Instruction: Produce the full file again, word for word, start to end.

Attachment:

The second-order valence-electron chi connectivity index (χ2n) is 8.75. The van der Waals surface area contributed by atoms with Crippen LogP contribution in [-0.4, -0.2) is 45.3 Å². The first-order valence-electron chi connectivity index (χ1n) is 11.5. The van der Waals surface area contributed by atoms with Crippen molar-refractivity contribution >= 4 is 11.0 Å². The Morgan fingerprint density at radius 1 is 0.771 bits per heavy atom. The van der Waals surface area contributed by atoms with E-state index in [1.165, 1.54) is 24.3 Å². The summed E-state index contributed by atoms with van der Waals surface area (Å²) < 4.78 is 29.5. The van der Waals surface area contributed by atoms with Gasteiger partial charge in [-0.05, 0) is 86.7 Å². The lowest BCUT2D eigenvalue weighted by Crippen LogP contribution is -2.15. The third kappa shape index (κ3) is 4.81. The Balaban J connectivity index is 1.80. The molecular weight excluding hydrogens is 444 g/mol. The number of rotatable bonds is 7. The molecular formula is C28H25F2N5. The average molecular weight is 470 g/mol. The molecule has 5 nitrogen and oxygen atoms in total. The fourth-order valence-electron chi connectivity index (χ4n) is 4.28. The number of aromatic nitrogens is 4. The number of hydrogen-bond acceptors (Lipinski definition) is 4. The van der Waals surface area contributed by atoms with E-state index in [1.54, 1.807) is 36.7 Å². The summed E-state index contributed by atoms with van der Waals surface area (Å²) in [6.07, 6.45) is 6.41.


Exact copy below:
The second-order valence-electron chi connectivity index (χ2n) is 8.75. The van der Waals surface area contributed by atoms with Crippen LogP contribution in [-0.4, -0.2) is 45.3 Å². The first-order valence-electron chi connectivity index (χ1n) is 11.5. The van der Waals surface area contributed by atoms with Crippen molar-refractivity contribution >= 4 is 11.0 Å². The Morgan fingerprint density at radius 1 is 0.771 bits per heavy atom. The van der Waals surface area contributed by atoms with E-state index in [1.165, 1.54) is 24.3 Å². The summed E-state index contributed by atoms with van der Waals surface area (Å²) < 4.78 is 29.5. The van der Waals surface area contributed by atoms with Gasteiger partial charge in [-0.05, 0) is 86.7 Å². The lowest BCUT2D eigenvalue weighted by Crippen LogP contribution is -2.15. The third kappa shape index (κ3) is 4.81. The Balaban J connectivity index is 1.80. The molecular weight excluding hydrogens is 444 g/mol. The number of rotatable bonds is 7. The molecular formula is C28H25F2N5. The average molecular weight is 470 g/mol. The molecule has 5 nitrogen and oxygen atoms in total. The fourth-order valence-electron chi connectivity index (χ4n) is 4.28. The number of aromatic nitrogens is 4. The number of hydrogen-bond acceptors (Lipinski definition) is 4. The van der Waals surface area contributed by atoms with E-state index in [1.54, 1.807) is 36.7 Å². The summed E-state index contributed by atoms with van der Waals surface area (Å²) in [6.07, 6.45) is 6.41.